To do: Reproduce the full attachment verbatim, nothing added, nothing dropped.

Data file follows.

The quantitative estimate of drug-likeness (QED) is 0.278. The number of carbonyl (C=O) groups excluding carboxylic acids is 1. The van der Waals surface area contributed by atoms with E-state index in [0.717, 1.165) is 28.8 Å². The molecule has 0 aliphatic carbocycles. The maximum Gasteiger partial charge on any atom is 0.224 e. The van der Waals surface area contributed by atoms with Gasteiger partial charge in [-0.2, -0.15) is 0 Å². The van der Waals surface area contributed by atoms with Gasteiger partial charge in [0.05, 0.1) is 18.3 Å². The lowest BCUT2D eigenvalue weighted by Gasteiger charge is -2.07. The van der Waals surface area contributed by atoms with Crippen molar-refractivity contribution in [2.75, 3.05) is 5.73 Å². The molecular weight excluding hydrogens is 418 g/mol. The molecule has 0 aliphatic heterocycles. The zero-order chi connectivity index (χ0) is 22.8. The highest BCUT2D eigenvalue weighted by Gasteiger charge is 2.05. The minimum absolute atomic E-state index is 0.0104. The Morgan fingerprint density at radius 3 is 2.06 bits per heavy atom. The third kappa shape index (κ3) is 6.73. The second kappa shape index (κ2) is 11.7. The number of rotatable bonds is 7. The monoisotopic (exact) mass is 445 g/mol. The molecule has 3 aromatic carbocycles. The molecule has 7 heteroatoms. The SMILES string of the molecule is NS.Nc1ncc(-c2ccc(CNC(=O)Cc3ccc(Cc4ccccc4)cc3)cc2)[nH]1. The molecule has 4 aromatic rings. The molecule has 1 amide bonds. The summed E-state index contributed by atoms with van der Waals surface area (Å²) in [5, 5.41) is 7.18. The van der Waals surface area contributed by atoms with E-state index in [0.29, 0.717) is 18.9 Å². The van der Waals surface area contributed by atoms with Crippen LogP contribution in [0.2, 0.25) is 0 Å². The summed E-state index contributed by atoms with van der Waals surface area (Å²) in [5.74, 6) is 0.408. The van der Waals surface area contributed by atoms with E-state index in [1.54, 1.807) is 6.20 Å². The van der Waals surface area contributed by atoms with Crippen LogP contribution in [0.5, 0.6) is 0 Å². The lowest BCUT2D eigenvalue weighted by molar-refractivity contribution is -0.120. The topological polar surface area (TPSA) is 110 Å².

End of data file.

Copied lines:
The quantitative estimate of drug-likeness (QED) is 0.278. The number of carbonyl (C=O) groups excluding carboxylic acids is 1. The van der Waals surface area contributed by atoms with E-state index in [0.717, 1.165) is 28.8 Å². The molecule has 0 aliphatic carbocycles. The maximum Gasteiger partial charge on any atom is 0.224 e. The van der Waals surface area contributed by atoms with Gasteiger partial charge in [-0.2, -0.15) is 0 Å². The van der Waals surface area contributed by atoms with Gasteiger partial charge in [0.05, 0.1) is 18.3 Å². The lowest BCUT2D eigenvalue weighted by Gasteiger charge is -2.07. The van der Waals surface area contributed by atoms with Crippen molar-refractivity contribution in [2.75, 3.05) is 5.73 Å². The molecular weight excluding hydrogens is 418 g/mol. The molecule has 0 aliphatic heterocycles. The zero-order chi connectivity index (χ0) is 22.8. The highest BCUT2D eigenvalue weighted by Gasteiger charge is 2.05. The minimum absolute atomic E-state index is 0.0104. The Morgan fingerprint density at radius 3 is 2.06 bits per heavy atom. The third kappa shape index (κ3) is 6.73. The second kappa shape index (κ2) is 11.7. The number of rotatable bonds is 7. The monoisotopic (exact) mass is 445 g/mol. The molecule has 3 aromatic carbocycles. The molecule has 7 heteroatoms. The SMILES string of the molecule is NS.Nc1ncc(-c2ccc(CNC(=O)Cc3ccc(Cc4ccccc4)cc3)cc2)[nH]1. The molecule has 4 aromatic rings. The molecule has 1 amide bonds. The summed E-state index contributed by atoms with van der Waals surface area (Å²) in [5, 5.41) is 7.18. The van der Waals surface area contributed by atoms with E-state index in [0.29, 0.717) is 18.9 Å². The van der Waals surface area contributed by atoms with Crippen LogP contribution in [0.2, 0.25) is 0 Å². The summed E-state index contributed by atoms with van der Waals surface area (Å²) in [5.74, 6) is 0.408. The van der Waals surface area contributed by atoms with E-state index in [1.54, 1.807) is 6.20 Å². The van der Waals surface area contributed by atoms with Crippen LogP contribution in [0.5, 0.6) is 0 Å². The lowest BCUT2D eigenvalue weighted by molar-refractivity contribution is -0.120. The topological polar surface area (TPSA) is 110 Å².